Almost 300,000 deaths due to acute pulmonary embolism (PE) are reported annually. During Chest 2023, in a session on 'cracking the clot,' different treatment strategies, including anticoagulation, systemic thrombolysis, catheter-based therapies, and surgical embolectomy, were discussed in the pro-con debate form.
Systemic thrombolytic therapy (ST/t-PA) for patients with acute pulmonary embolism may benefit patients with massive or high-risk PE, which happens in around 2% of cases, according to the latest data from the National Emergency Database Sample (NEDS). Unfortunately, almost 40–50% of the patients who may qualify or benefit from ST have either absolute or relative contraindications for t-PA. Those patients with contraindications may benefit from alternate reperfusion modalities, including catheter-directed therapies (clot retrieval/lysis) or surgical embolectomy in a few cases. However, that strategy should not include individuals suffering from hemodynamically stable intermediate-risk PE with right ventricular dysfunction. Based on the PEIHO trial, the largest randomized controlled trial for intermediate-risk PE, mortality at day seven and day 28 was not different in patients who received t-PA (thrombolysis) vs. those who didn't. The significant bleeding, including intracranial hemorrhage risk, was higher in patients treated with thrombolysis. One important point to note about the PEITHO trial is that the mortality in both arms was low, ranging from 2–3%. Finally, almost 40% of patients with acute PE are considered low-risk, hemodynamically stable, and without RV dysfunction on Echocardiography or CT. Those with a simplified pulmonary embolism severity (sPESI) score of 0. sPESI is a validated tool for risk stratification of patients of PE, which includes six variables and can be easily remembered by a mnemonic S-PEPSI as described below.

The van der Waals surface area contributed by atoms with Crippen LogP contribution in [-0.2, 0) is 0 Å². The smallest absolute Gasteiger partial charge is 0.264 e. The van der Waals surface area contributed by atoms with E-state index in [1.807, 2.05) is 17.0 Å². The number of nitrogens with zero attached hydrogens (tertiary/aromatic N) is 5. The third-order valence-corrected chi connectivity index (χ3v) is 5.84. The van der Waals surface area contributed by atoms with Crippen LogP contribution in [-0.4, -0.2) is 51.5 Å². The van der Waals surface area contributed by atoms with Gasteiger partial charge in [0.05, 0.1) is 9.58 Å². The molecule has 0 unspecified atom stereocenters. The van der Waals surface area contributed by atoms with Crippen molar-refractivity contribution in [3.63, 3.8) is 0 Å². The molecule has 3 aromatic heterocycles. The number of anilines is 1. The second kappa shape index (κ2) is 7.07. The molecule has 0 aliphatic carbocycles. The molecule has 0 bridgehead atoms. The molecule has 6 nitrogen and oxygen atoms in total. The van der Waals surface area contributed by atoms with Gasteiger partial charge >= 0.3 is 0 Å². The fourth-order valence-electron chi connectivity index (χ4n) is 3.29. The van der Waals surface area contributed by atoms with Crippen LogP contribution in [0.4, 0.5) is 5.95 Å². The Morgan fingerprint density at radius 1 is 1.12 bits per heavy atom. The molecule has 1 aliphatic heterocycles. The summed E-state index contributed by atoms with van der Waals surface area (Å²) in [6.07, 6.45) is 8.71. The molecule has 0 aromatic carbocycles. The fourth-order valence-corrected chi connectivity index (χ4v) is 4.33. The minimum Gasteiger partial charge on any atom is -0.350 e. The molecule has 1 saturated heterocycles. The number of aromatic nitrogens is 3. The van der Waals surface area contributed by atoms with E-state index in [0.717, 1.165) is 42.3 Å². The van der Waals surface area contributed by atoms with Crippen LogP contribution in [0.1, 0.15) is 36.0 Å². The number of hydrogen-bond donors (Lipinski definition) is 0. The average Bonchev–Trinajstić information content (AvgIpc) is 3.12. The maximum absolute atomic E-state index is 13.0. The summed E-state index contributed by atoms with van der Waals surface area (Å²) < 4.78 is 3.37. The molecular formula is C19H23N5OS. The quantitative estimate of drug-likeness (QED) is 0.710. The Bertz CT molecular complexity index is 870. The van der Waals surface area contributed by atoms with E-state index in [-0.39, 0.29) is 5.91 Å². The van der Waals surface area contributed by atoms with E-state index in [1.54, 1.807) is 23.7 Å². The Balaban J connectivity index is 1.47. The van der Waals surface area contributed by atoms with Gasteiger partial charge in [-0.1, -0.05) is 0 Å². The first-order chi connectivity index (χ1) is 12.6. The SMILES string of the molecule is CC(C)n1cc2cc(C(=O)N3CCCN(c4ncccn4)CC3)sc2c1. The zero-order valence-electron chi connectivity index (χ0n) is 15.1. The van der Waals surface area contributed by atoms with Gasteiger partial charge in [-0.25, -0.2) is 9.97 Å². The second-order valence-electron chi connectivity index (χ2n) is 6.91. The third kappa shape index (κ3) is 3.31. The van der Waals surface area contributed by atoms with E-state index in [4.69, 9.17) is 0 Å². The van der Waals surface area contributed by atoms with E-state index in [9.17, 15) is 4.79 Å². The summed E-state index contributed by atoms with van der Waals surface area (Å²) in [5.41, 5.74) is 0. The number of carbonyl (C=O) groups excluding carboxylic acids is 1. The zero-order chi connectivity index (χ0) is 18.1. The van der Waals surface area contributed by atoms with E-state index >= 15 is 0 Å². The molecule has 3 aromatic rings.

SpO2 < 90% on room air
Pulse Rate > 110/min
Elderly patient > 80 Y
Pulmonary/Cardiac Disease Yes
SBP < 100 mm of Hg
Infiltration (Cancer) Yes
These low-risk PE patients, with an sPESI score of zero, usually can be treated with oral or systemic anticoagulation alone. Several of them can be discharged from the emergency department also.
Dr. Dalal has no conflicts of interest to report.
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